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Short Reads: Oct 1, 2003 (rev. 1)


Call it my big, fat, greasy study. The National Institute of General Medical Sciences awards the Lipid MAPS consortium a $35 million, five-year grant to study the full complement of lipids in the cell.


Agencourt Bioscience, having already swept up the sequencing service arm of competitor Genome Therapeutics, gets in bed with another. Run by the three brothers McKernan in Beverly, Mass., Agencourt announced in August a deal with Chicago’s Integrated Genomics to co-market a suite of library construction, sequencing, and bioinformatics services.


How many international teams of researchers does it take to sequence a batch of single-celled organisms? Three. Their work describing the sequences of three strains of Prochlorococcus and one closely related strain of Synechococcus — 2,000-gene organisms that convert solar energy to living biomass — is expected to contribute to global climate change studies. It appears in the August 13 issues of Nature and PNAS.


R. Graham Cooks and colleagues at Purdue are developing a protein biochip machine that uses a mass spec to take hundreds of proteins from a cell and deposit them onto specific locations on a chip without damaging them.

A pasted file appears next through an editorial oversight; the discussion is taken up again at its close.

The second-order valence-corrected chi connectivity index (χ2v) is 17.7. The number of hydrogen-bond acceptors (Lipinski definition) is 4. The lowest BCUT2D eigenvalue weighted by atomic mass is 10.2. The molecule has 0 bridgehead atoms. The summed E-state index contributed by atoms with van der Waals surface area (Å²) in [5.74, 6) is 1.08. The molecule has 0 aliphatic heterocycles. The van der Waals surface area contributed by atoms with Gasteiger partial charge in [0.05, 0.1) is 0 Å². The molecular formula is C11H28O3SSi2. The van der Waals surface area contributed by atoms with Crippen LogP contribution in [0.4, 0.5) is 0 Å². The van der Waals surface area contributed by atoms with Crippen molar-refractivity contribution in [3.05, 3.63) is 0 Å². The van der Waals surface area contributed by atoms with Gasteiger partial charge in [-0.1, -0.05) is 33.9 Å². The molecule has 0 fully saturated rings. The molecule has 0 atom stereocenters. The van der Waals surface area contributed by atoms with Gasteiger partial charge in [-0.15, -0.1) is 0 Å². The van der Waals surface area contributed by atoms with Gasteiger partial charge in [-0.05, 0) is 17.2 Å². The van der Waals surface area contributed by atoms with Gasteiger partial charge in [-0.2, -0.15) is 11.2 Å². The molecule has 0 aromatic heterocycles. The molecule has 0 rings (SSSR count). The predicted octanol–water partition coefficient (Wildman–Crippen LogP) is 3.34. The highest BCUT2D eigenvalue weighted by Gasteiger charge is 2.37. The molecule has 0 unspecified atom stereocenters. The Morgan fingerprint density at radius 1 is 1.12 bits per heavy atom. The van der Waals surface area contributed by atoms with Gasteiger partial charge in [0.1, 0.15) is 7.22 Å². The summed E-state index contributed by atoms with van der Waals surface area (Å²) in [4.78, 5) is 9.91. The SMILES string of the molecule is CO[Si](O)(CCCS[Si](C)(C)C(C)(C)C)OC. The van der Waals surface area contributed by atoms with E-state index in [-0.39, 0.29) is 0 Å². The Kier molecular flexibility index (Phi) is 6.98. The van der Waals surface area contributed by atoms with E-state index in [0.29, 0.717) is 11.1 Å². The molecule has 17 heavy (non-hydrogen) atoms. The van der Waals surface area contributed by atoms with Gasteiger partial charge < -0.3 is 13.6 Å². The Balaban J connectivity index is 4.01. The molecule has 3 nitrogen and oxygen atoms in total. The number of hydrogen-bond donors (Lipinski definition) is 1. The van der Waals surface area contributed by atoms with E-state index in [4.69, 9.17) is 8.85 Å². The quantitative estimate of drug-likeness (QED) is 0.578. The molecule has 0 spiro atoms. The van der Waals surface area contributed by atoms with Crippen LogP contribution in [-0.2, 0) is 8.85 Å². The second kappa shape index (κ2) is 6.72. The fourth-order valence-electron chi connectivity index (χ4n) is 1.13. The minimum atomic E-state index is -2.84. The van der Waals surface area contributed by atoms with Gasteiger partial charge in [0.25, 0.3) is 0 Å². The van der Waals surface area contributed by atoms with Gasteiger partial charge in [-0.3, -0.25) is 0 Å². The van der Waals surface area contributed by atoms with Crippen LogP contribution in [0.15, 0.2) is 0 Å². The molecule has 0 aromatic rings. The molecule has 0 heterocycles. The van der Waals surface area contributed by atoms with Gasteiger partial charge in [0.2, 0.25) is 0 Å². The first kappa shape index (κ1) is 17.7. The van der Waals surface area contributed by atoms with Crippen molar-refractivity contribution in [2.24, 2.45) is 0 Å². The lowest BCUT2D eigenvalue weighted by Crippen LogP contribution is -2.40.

South African bioinformatics firm Electric Genetics goes bi-continental, with a new corporate HQ in Reston, Va. R&D remains in Cape Town.


The auctioneer is calling it the “largest sales event the biotech-nology industry has ever seen.” Any assets of the bankrupt Deltagen, including sequencing instruments, microarray scanners, and IT equipment, that weren’t snatched up at a pre-auction sale will be sold off October 15 and 16 at the company’s Redwood, Calif., facility.


Use of UCSC’s Genome Browser indicates that a lot of genomicists need a weekend off. The site is getting 100,000 to 200,000 hits per weekday, and 25,000 to 90,000 on weekends. Hits in the past year were tracked to about 29,000 different IP addresses.


Fastest supercomputer in the West, now available. PNNL is making its 11.8 teraflop HP Integrity system — the fastest unclassified machine in the US — available for work including systems biology and bioinformatics jobs by scientists worldwide. Details on the competitive proposal process available at


Is genomics a good investment again? The September edition of Kiplinger’s Personal Finance ranked ProFund Biotech UltraSector the number one healthcare mutual fund and Genomics Fund second through July.


The Scan

US Booster Eligibility Decision

The US CDC director recommends that people at high risk of developing COVID-19 due to their jobs also be eligible for COVID-19 boosters, in addition to those 65 years old and older or with underlying medical conditions.

Arizona Bill Before Judge

The Arizona Daily Star reports that a judge weighing whether a new Arizona law restricting abortion due to genetic conditions is a ban or a restriction.

Additional Genes

Wales is rolling out new genetic testing service for cancer patients, according to BBC News.

Science Papers Examine State of Human Genomic Research, Single-Cell Protein Quantification

In Science this week: a number of editorials and policy reports discuss advances in human genomic research, and more.